Who would you say has greater lottery sales?
If you said Washington County, you'd be wrong.
Warren County has more than double the sales of its eastern neighbor. You could infer from this that people in Warren County play the lottery more, but you could also argue that higher sales figures are simply a reflection of a greater concentration of retailers in the county. Indeed, commercial districts almost always have higher sales figures than residential areas. The top ranked ZIP code in the state is Manhattan's 10005 — Wall Street's ZIP code.
For that reason, The Post-Star also requested a full list of lottery winners for one year. (When a person wins more than $600 on the lottery, their name and address is recorded for taxation purposes.) The number of prize payments within a ZIP code is, in a way, a more accurate reflection of which ZIP codes buy the most tickets.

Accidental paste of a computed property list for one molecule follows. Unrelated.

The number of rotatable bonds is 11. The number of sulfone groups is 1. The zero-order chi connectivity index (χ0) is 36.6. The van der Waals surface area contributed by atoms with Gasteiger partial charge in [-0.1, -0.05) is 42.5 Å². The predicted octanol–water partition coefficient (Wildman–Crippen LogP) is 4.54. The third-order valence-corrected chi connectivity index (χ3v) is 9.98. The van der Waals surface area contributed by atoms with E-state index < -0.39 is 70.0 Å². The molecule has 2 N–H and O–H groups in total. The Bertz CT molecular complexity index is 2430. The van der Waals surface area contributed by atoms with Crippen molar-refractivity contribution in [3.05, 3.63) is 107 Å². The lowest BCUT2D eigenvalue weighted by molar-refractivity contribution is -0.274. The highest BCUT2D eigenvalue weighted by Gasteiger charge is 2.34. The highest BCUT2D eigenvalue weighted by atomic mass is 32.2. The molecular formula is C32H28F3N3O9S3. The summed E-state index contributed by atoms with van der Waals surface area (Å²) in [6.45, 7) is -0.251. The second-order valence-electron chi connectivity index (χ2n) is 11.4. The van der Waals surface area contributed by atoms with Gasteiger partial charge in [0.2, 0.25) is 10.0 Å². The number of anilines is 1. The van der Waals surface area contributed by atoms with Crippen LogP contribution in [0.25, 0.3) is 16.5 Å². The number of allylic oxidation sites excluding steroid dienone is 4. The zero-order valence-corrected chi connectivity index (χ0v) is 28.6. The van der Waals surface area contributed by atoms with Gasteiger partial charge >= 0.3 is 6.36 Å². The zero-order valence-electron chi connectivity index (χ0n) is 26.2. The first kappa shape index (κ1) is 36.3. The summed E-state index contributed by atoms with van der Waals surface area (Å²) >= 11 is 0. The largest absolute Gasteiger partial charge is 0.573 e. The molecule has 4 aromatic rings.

In order to properly assess the difference, The Post-Star enlisted the help of Jim Harrington, a professor of mathematics at Adirondack Community College, who performed tests based on sales figures, prize payments, population and median incomes for ZIP codes supplied to him by The Post-Star — though he said he would have liked more data.
"Based on a coefficient determination, that suggests to me, by the eyeball test, that there really is no compelling evidence that links low-income people with spending more on lottery games," Harrington said. "Then, as population goes up, you would expect more money to be spent, and that was confirmed."
Results like this are not surprising. National studies frequently show — contrary to popular belief — that the dollar amount spent on lotteries generally does not fluctuate much over income brackets. Locally, the top 10 ZIP codes for lottery sales in the region are a mix of more urban, wealthy centers like Saratoga Springs and Queensbury, with smattering of smaller, blue-collar towns like Fort Edward, Hudson Falls and South Glens Falls.